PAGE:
Now, another thing to realize about the stomach is that, there really isn't that much in the way of bacteria in the stomach. We talk a lot about probiotics and stuff like that. That's going to be much more located in things like the small intestine, and to an even greater degree, the large intestine. Isn't to say that there isn't some bacteria in the stomach, but it's going to be a very, very small quantity 'cause it's obviously a super acidic environment.
Okay, next point is really going to be the heart and soul of digestion. This is the small intestine. When we talk about leaky gut, or when we talk about a healthy gut, or we talk about are you absorbing your food. This is where the action takes place. So, your small intestine is basically where that food that you chewed up, and then was broken down by your stomach gets absorbed. And, if the acid from your stomach isn't sufficiently acidic, then your pancreas isn't going to release digestive enzymes to properly break down your food in your stomach. So, this whole chain is very important.
n your small intestine, there is a lining basically of single cells called, "enterocytes," that help your body absorb nutrients from the food that you're eating, but also keep bad stuff out. This lining is incredibly, incredibly important. It's what allows good stuff into your body, and it's what keeps bad stuff out.
Now again, going back to this notion of bacteria. We said that there's a very small amount in the stomach. There's definitely a bit more in the small intestine. But, you don't want too much there, because then that's going to interfere with digestion. Really where the vast majority of the bacteria is going to be, is in your large intestine. When we talk about probiotics, and healthy bacteria in the microbiome, that's really in your large intestine. Your large intestine is basically where three main things happen. You absorb water, a lot of the compounds that your body can actually absorb like fiber and other compounds get broken down by your bacteria in your large intestine. And then, you basically, you're preparing things to essentially exit your body.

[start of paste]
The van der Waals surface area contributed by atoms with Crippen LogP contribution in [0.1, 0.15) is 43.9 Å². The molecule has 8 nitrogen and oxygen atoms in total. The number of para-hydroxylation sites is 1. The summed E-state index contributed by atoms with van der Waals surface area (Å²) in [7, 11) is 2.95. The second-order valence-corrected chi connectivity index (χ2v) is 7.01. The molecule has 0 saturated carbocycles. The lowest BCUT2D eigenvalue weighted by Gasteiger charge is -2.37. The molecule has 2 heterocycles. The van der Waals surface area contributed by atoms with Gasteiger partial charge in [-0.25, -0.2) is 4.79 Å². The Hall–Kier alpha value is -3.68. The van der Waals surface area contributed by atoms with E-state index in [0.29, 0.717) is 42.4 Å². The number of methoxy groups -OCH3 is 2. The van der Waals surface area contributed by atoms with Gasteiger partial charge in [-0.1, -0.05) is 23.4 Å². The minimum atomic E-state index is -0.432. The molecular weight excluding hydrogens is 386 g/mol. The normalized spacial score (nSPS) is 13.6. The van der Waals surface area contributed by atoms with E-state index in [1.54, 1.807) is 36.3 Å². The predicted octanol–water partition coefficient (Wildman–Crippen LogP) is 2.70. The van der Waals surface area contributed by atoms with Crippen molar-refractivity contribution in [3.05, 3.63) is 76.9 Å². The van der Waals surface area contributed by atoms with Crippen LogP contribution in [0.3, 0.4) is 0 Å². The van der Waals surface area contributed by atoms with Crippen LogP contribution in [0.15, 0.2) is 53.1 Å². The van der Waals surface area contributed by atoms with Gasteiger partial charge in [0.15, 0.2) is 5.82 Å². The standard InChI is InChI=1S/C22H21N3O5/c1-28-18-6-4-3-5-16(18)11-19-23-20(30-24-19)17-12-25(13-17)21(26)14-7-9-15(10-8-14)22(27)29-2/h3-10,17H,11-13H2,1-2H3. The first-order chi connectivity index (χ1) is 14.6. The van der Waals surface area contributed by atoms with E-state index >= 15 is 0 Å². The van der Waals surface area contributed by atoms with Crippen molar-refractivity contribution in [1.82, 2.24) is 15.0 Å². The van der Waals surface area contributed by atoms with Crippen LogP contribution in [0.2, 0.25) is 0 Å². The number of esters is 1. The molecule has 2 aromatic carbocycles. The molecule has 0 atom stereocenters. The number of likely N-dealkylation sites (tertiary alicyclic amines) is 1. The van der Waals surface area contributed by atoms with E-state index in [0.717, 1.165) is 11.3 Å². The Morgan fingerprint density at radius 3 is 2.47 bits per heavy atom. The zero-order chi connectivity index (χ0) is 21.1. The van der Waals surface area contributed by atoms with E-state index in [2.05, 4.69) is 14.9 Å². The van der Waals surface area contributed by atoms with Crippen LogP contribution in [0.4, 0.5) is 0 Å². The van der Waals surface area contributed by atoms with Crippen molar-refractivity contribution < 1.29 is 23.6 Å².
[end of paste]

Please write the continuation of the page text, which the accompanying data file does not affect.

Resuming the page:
When we talk about probiotics, healthy bacteria, there's something like a trillion bacteria in your large intestine, and that's where you want bacteria to be. So, it's so important that all of these things are working together in harmony. And, if one thing is off, like if you have too much bad bacteria in your large intestine, or insufficient stomach acid in your stomach, or you're not chewing your food in your mouth. Any one of those things can mess up digestion. And, as we've talked about, digestion is incredibly important for the health of your overall body.
I hope now you have a good sense of how digestion works, just a basic sense. And, in the next few videos we'll talk even more in depth about how this stuff works. All right guys, thanks so much for tuning in. We'll see you next time.
Today, we're gonna talk about how to eat healthy at local restaurants. The first idea I wanna give to you is this idea that look, if you're only doing this once in a great while, don't worry about it so much. It's not gonna be that big an issue as long as you're eating healthy, real whole food the vast majority of the time.
But if you are eating at restaurants on a regular basis, that's something you need to potentially consider cutting back on and some of the tips in this video will hopefully help you pick some healthier fare.
Tip number one, when it comes to eating healthier at restaurants these days, it's a whole lot easier just because menus are online so you can actually check out this stuff before you go. You can see what stuff fits in the dietary template that you're following. A lot of restaurants tend to have really good gluten free menus now. They have a lot of options and healthier fare for people when you actually go to the restaurant.
Another thing to say is when you get there and you're actually looking at the menu or if you're looking at the menu beforehand, most entrees at most restaurants are meat or quality protein plus veggies plus healthy fat. Let's say steak, broccoli, and baked potato. Or salmon and rice and some sort of vegetable. That's the way it is and the nicer restaurant you're eating at, the easier it is to eat healthy. A lot of times, when you're actually looking at the menu, look at those entrees and those are gonna tend to be in a pretty healthy mold.